Filming location for spaghetti westerns in Almería, Spain

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© 1987-2016
Scott Larson

Building façade in Cannes, France

Home sweet home

So, the Missus finally convinced me to move to her native land. And now we are living in a big house out in the countryside in the west of Ireland, surrounded by cows and stone walls. As we have been sitting in this place with no functioning kitchen, no furniture and no curtains or shades on the windows, it has gotten me to thinking about movies about people moving into new homes. As far as I can tell, they fall into two general categories. And neither one of them is very promising, for someone in our situation.

One category is what I would call the “fish out of water” story. For one reason or another, an individual or a couple or a family move to their dream house out in the country. But since they are city people, they have lots of misadventures in dealing with country life, the eccentric locals, and a house that almost always seems to be falling apart. (The best television example of this genre would be Green Acres, which was actually a reversal of the country-yokel-out-of-his-element-in-the-big-city story, as exemplified by The Beverly Hillbillies.)

Examples of this genre include the 1947 comedy The Egg and I, which was based on a book by Betty MacDonald about her real-life experiences when she married an egg farmer and moved to Bainbridge Island, across the water from Seattle. I can attest that the lifestyle on Bainbridge Island has evolved a bit since MacDonald’s day, but her book and movie immortalized many of the conventions of the fish-out-of-water story. Claudette Colbert played the city-bred heroine and Fred MacMurray was her egg farmer husband. The film is mainly remembered for two minor comic-relief characters who were spun off into their own series of movies: Ma and Pa Kettle.

But The Egg and I wasn’t the first to tell this sort of story. In the 1942 movie George Washington Slept Here, a radiant Ann Sheridan surprises her city-bred husband Jack Benny by buying a dilapidated country house and proceeding to pour all their money into fixing it up. This is not a comforting tale to someone in my current situation. The film featured pre-Pa Kettle Percy Kilbride playing yet another hayseed. The 1948 film Mr. Blandings Builds His Dream House featured yet another couple of city people trying to establish themselves in the country, this time by building a house. This couple was played by the very attractive Cary Grant and Myrna Loy.

The familiar story of hapless urbanites being befuddled by disintegrating houses and inscrutable neighbors and workmen is a popular one. It appears regularly in film history, spawning such movies as the mediocre 1986 comedy The Money Pit, which starred Tom Hanks and Shelley Long. If any lessons are to be gleened from these types of movies is that undertaking a new home, especially in the country, is frustrating and humbling but entertaining for onlookers. Great.

The second category of movies about people moving into a new house is even more ominous. It is the one where the house has A Terrible Secret. The most representative, if not best, of this genre is probably the 1979 thriller The Amityville Horror. Like The Egg and I, it was based on a book, which was in turn (supposedly) based on actual events. The couple who move into their new home in this case are James Brolin and Margot Kidder, and they have a lot more to contend with than mere chickens and yokels. Their house is possessed by the devil. Or something. There is no Ma and Pa Kettle, but we do get Rod Steiger in one of his more painful performances, as a local priest. Three years later Tobe Hooper and Steven Spielberg made a much better family-besieged-by-ghosts-in-their-house flick in the special effects extravaganza Poltergeist. (Note to the Missus: did we run a check of old graveyards in the vicinity of our new abode?)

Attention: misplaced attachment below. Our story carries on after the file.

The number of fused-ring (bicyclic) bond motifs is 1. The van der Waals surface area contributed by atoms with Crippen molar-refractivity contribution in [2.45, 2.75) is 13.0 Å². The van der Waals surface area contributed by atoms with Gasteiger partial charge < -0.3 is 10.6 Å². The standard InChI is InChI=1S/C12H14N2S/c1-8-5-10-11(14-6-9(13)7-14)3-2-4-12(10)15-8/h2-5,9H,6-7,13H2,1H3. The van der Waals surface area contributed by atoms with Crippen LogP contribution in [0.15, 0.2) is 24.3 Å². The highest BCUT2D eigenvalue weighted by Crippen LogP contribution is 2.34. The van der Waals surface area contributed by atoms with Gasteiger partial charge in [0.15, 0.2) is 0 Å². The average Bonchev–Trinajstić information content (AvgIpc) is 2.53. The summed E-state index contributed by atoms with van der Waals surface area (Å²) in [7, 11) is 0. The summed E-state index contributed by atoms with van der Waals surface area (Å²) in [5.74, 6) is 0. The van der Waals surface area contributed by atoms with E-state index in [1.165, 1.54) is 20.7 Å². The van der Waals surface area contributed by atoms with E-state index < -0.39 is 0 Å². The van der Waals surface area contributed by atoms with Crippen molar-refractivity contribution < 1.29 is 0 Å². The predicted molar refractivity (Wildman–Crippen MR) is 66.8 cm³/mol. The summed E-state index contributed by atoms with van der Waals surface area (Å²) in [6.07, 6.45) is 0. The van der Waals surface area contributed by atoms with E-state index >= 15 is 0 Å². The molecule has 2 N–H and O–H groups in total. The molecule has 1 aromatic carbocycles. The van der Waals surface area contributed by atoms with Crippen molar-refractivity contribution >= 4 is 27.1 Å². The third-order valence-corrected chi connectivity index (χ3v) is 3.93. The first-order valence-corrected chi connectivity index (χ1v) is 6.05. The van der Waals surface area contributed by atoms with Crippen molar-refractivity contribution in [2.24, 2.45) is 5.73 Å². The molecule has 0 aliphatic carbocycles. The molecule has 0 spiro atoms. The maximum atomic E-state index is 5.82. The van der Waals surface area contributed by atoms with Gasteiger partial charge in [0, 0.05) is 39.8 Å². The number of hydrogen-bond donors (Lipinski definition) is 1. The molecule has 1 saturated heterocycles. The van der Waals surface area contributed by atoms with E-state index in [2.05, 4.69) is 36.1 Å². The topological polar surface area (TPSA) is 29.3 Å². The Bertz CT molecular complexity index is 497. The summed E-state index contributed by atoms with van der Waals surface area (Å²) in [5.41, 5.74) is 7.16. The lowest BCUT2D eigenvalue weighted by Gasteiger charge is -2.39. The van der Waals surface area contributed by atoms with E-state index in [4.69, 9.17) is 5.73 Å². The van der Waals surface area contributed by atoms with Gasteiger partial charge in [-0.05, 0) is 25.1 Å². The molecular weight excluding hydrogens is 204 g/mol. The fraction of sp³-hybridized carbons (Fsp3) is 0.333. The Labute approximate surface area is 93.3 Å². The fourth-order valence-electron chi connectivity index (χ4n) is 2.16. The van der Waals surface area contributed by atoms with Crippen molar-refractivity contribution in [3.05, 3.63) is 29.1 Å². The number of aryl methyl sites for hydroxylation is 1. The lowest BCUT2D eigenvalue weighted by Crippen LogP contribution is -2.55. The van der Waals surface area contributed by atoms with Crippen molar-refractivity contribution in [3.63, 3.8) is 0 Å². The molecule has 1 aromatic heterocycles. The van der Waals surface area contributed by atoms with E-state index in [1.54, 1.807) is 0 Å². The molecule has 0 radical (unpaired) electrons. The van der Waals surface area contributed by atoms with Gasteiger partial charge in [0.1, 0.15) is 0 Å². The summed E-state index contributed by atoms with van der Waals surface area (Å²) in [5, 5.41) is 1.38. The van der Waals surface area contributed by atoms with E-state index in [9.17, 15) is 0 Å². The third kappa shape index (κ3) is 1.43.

The people-moving-into-a-haunted-house movie is definitely a film staple. Other examples include 1944’s The Uninvited, in which Ray Milland and Ruth Hussey buy a house haunted by a dead woman (and the song “Stella by Starlight” is introduced); the 1945 James Mason film A Place of One’s Own; and Roman Polanski’s 1976 turn as a young man who moves into a Paris apartment where a woman committed suicide, The Tenant. And I would be remiss if I didn’t also mention the 1971 second big-screen spin-off of the TV series Dark Shadows called Night of Dark Shadows. In that film, a couple (David Selby and Kate Jackson) move into the husband’s ancestral mansion, apparently oblivious to all the violent and horrible things that happened in the previous movie. No sooner do they get moved in when, you guessed it, an evil spirit takes over the husband and, well, things go literally to hell in a figurative hand-basket.

Needless to say, this is the family-moving-into-a-new-house genre that concerns me the most. Not that I am superstitious or believe in ghosts or anything. But at some point late at night, as I lay on the floor in an empty bedroom listening to the creaks and groans of the radiators and the wood floors, I started referring to our new house, in my own mind anyway, as Collinwood.

-S.L., 3 October 2002

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